And just so I don't come across as a complete curmudgeon upon my return, let me assure you that there are great things about the stunningly rapid advancement of modern technology, like the IPhone app that enabled me to find the nearest public restroom in Portland. But it is not until you escape it, if only briefly, that you realize how crippling it can be to our perspectives--to the way we see our own little world, as opposed to the way it is.
*And yes, I realize that I am writing this on a blog. It is very possible that I am part of the problem. To which I say, Welcome!
**There is some kind of beautiful irony to the fact that Cronkite died on a Friday night, during the quietest portion of the news cycle. As if even in death, he was somehow declining to make himself the center of the story.
Wednesday, July 8, 2009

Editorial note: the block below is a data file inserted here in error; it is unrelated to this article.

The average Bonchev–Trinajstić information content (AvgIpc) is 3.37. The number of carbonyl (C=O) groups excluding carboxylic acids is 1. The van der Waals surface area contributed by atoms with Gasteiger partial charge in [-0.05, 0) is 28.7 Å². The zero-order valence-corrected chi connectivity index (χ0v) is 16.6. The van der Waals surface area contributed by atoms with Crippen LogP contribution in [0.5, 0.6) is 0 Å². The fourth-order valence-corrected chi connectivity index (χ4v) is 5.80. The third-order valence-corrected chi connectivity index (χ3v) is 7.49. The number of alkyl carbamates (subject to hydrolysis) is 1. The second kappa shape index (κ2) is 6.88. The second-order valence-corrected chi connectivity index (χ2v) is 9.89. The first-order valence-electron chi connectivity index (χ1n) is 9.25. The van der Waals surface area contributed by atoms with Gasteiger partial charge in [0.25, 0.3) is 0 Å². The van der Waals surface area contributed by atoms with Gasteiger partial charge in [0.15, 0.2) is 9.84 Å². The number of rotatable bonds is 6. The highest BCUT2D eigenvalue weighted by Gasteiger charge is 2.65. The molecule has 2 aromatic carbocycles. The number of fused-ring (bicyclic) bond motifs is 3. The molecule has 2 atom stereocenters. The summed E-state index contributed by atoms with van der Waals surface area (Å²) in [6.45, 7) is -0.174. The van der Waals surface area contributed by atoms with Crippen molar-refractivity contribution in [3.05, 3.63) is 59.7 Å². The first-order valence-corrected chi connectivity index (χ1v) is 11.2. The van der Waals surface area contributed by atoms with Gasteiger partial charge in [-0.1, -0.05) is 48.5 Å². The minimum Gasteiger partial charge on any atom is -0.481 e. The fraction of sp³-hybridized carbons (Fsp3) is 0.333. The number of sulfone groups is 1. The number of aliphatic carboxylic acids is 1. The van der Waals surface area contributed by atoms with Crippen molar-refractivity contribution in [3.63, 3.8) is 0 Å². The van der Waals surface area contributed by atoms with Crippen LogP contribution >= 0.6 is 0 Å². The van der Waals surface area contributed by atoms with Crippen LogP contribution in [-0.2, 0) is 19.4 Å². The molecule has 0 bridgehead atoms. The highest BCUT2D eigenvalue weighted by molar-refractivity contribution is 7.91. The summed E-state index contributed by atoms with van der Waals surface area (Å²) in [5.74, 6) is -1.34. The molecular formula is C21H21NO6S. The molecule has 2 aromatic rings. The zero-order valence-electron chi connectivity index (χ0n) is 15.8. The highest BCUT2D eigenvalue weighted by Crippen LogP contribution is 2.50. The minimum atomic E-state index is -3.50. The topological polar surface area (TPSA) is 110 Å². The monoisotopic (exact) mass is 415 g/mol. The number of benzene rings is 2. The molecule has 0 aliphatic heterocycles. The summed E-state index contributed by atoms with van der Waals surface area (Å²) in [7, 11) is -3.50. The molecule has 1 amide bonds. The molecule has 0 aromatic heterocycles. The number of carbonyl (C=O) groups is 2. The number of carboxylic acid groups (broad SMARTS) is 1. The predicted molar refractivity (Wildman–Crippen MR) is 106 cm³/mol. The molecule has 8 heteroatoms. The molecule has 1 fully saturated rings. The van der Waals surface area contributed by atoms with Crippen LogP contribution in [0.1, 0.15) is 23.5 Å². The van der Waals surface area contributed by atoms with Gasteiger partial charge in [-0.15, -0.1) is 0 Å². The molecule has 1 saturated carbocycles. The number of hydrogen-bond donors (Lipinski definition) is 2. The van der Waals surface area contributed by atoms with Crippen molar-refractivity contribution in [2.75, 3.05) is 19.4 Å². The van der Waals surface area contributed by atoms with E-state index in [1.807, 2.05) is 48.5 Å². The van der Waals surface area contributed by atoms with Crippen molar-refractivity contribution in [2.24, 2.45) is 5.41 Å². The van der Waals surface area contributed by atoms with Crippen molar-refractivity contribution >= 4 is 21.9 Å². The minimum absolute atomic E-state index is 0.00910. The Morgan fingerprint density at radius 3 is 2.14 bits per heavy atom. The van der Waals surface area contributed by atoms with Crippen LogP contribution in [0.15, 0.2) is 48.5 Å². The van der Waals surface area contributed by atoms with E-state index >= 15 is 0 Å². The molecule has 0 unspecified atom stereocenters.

Despite all our disagreements about Michael Jackson, there is one thing that we should be willing to agree on, which is that MJ leaves behind one of the most complex public existences in modern history; in the midst of his apparent attempts to render himself non-classifiable (at least by skin color), he left behind an utterly confounding legacy. And yet it is also apparent that as information and its methods of presentation move faster and faster and get shorter and shorter, we simply don't have room for such duality anymore. Therefore: Michael Jackson is either the greatest pop star/humanitarian in modern history or Michael Jackson is a crass and highly overrated pervert. Michael Jackson is deserving of all this attention or Michael Jackson is a prototypical example of media overkill. There can be no reconciliation of these ideas; there can be no acknowledging that, at various times in his life, he was all of these things, that he was overexposed and underexposed (sometimes for the wrong things), and that perhaps the ideas we are grasping at here cannot be encapsulated in 140-word blocks and three-word Facebook comments and dozens of CNN segments involving Toure.